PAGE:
For me, that leaves a lot of unanswered questions.
I am glad that you clarified this issue, Ed. The way it was originally reported, it seemed that even if you had your auto updates cut-off it would still recieve a “pushed” install from the mothership in Redmond. Instead of the quiet update though, there should still be the option of installing the update. A simple notification would be all that was needed. If individuals choose the option of approving updates, then they are obviously concerned about what is being installed including the update to WU. These updates to WU are advertised directly to the end user that manually updates through the WU website. If it’s ok to warn these “manual” users,then why not the ones that choose to approve before install. Stupid decision, and needs to be corrected immediately. Side note on the evilness of MS–Microsoft really needs to pony up the money and begin an aggressive PR campaign to keep the current raving, lunatic fanboys that are masquerading as jounalists from infecting the rest of the populace.
There is just no excuse whatsoever for Microsoft’s behavior.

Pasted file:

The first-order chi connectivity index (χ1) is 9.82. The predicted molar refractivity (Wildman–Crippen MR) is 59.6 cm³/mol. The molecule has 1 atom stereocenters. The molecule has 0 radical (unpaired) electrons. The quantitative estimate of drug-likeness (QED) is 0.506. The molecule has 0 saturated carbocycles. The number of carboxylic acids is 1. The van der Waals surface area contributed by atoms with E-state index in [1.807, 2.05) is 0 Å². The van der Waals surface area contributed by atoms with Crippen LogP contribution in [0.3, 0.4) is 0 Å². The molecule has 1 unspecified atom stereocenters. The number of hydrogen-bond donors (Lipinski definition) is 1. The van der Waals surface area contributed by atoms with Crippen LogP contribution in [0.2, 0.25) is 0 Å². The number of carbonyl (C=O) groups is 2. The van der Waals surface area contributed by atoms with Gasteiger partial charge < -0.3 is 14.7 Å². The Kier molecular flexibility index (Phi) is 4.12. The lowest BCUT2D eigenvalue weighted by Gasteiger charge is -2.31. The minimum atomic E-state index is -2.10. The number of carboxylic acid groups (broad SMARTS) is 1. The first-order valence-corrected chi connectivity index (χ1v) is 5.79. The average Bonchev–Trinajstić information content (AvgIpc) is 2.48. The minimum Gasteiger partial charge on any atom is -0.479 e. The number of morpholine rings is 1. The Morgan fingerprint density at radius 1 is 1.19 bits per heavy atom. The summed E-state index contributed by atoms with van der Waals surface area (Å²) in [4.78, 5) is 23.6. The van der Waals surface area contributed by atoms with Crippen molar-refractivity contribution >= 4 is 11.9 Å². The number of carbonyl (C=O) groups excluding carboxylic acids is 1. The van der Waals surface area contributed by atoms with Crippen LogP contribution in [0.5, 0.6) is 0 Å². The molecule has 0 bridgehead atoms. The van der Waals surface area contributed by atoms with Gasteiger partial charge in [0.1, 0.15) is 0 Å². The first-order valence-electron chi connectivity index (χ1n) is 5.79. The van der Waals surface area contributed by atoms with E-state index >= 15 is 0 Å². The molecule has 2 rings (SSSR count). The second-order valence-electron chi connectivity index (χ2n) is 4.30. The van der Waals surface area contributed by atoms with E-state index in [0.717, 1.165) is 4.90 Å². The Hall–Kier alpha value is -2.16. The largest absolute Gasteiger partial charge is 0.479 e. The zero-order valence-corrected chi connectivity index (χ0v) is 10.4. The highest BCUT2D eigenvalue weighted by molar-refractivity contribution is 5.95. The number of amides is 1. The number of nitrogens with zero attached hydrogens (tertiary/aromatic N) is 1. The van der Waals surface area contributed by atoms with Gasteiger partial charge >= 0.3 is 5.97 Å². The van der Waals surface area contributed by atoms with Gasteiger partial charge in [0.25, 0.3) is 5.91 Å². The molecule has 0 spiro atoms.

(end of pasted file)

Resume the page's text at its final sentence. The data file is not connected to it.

When I tell the OS “do not automatically update” it means, to me and just about everybody else, “under no circumstance communicate with Microsoft and run the update software.” It does not mean “do this unless you don’t want to.”
Shame on Microsoft for this virus/spyware-like action. Shame on you for excusing this egregious behavior.
You’re slightly confused about the behavior of WU, or else I’m misreading you.
If you choose “Do not automatically update,” then this update is not downloaded. However, if you choose “Download updates but let me choose whether to install them” or “Check for updates but let me choose whether to download or install them,” then the update software HAS TO RUN. That’s the only way it can communicate with the Update servers.
I’m not excusing anything by anybody. I said it was stupid and wrong and it needs to be dealt with. I said “Whoever authorized this update screwed up” and “there is a genuine need for them to fix the mess they created.”
How you can call that “excusing” is simply beyond me.
THERE IS NO EXCUSE FOR WHAT MICROSOFT IS DOING
it is the same thing spyware and virus doing